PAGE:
German native Axel Honisch's job is to incorporate the motoring taste of European consumers into Hyundai's predominantly Asian car concepts. The latest Hyundai Coupe is an example. 'The car is built on the new Elantra platform, but we optimized its sporty handling and the suspension settings were adapted for use on European roads,' said Honisch. Hyundai's new supermini, the Getz, is designed to have a strong European flavor. The Getz goes on sale in September. Hyundai expects around 80 percent of Getz production to be exported to western Europe.
Name: Axel Honisch.
Title: General manager, research and development center, Hyundai Motor Europe, since 1995.
Previous job: Team leader, chassis development, at Adam Opel in Rüsselsheim, Germany.
Lives in: Offenbach, near Frankfurt.
Languages: German, English and hopefully fluent Italian one day.
Family: Married with two daughters ages nine and 13.
Education: Automotive engineering diploma at the Cologne Fachhochschule in 1978.
First job in car business: I spent a year at Dekra, the German automotive testing institute, before joining Opel in 1979 to test suspension systems.
First car: A Ford Taurus 12M, Ford's first front-wheel-drive model. It gave me a good chance to learn how car components work because of its frequent breakdowns.
What cars are in your garage? A Hyundai Sonata 2.7-liter V-6 and a Hyundai Atoz Spirit.
What cars have you most admired? Large classic German cars such as the Mercedes-Benz 300 SL, or the BMW V-8-engine models of the 1950s.
What's in your car's CD player? Rock and blues, notably Bon Jovi and Eric Clapton.
Favorite food? Italian and Korean.
Favorite restaurant? Ristorante Turin in Aschaffenburg, Germany.
Favorite film? The Graduate with Dustin Hoffman. I was so impressed by the Alfa Romeo Spider in the film that I eventually bought one.
What is your passion? Trying to enthuse other people with my ideas.
What is your greatest achievement?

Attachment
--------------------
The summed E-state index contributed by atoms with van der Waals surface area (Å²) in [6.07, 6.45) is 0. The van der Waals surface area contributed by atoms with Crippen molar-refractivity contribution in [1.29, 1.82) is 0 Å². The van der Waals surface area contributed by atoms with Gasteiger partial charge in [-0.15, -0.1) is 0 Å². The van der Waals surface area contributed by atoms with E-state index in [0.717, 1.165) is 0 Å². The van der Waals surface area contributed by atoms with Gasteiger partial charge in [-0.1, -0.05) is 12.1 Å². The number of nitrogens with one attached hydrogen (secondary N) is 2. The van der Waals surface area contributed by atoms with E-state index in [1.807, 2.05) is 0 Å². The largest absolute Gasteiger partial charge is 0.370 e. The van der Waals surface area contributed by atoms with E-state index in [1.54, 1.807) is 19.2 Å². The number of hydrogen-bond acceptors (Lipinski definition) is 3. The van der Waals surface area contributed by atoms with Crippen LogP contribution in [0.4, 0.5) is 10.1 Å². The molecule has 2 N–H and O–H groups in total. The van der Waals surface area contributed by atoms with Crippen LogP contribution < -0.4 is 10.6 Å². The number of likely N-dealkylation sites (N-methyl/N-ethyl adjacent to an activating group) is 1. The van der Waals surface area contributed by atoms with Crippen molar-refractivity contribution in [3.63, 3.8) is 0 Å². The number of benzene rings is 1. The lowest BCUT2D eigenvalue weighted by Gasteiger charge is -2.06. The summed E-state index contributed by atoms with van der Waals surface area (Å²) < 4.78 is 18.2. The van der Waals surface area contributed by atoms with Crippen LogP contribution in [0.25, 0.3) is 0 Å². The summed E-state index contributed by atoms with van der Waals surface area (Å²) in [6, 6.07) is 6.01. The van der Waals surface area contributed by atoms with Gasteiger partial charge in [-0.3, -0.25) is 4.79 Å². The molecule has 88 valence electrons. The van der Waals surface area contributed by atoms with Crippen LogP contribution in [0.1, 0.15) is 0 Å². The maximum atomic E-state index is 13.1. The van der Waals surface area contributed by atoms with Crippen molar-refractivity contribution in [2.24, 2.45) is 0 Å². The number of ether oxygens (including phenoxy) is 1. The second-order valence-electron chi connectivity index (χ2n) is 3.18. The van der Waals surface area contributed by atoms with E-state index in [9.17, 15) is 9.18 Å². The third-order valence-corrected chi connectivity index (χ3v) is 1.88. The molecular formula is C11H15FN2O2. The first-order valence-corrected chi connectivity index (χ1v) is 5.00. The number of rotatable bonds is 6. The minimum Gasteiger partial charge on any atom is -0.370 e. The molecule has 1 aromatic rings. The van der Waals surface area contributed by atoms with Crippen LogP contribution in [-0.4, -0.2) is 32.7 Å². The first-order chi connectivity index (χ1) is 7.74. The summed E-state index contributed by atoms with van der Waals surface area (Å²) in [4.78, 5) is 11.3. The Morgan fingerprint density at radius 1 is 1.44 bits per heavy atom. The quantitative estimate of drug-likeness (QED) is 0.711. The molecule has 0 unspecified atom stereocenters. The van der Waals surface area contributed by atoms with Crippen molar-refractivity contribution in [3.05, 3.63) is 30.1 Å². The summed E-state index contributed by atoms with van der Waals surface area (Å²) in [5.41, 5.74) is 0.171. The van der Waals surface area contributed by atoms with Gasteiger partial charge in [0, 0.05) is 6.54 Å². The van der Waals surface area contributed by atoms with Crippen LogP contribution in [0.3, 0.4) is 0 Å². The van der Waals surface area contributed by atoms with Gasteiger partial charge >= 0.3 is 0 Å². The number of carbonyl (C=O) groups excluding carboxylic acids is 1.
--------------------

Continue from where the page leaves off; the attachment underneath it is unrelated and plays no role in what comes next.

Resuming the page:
Generally, I enjoy contributing to new models. The Opel Kadett Combo van of the early 1980s stands out, because I got plenty of freedom to test and develop it. It was a surprisingly good car, although that went unnoticed because it was a van. I also got great satisfaction from the fine-tuning of the sporty Opel, the Kadett N.
What has been your worst crisis in business?
No single experience, but anytime you try to do a good job and the outcome is too much of a compromise.
Have you ever been tempted to leave the auto industry?
Never. I focused on cars from a young age and always wanted to develop them.
Who do you admire most in the auto industry?
Top executives such as Ferdinand Piëch and Wendelin Wiedeking, who have achieved great results through their own personal influence.
What company do you admire outside the auto industry?
[German technology group] Jenoptik and its Chairman Lothar Spaeth. After the German reunification, Spaeth transformed this former East German company into a modern, successful and profitable organization. Jenoptik adapted quickly to a capitalist economy.
How do you relax?
By reading newspapers and walking in the mountains.
What is your current state of mind?
Excited and curious, because there are so many changes in our industry, both commercially and technically.
What is the next big thing in the auto business?
Interior packaging, electronics and weight saving. And I am curious to know what will be the powertrain of the future.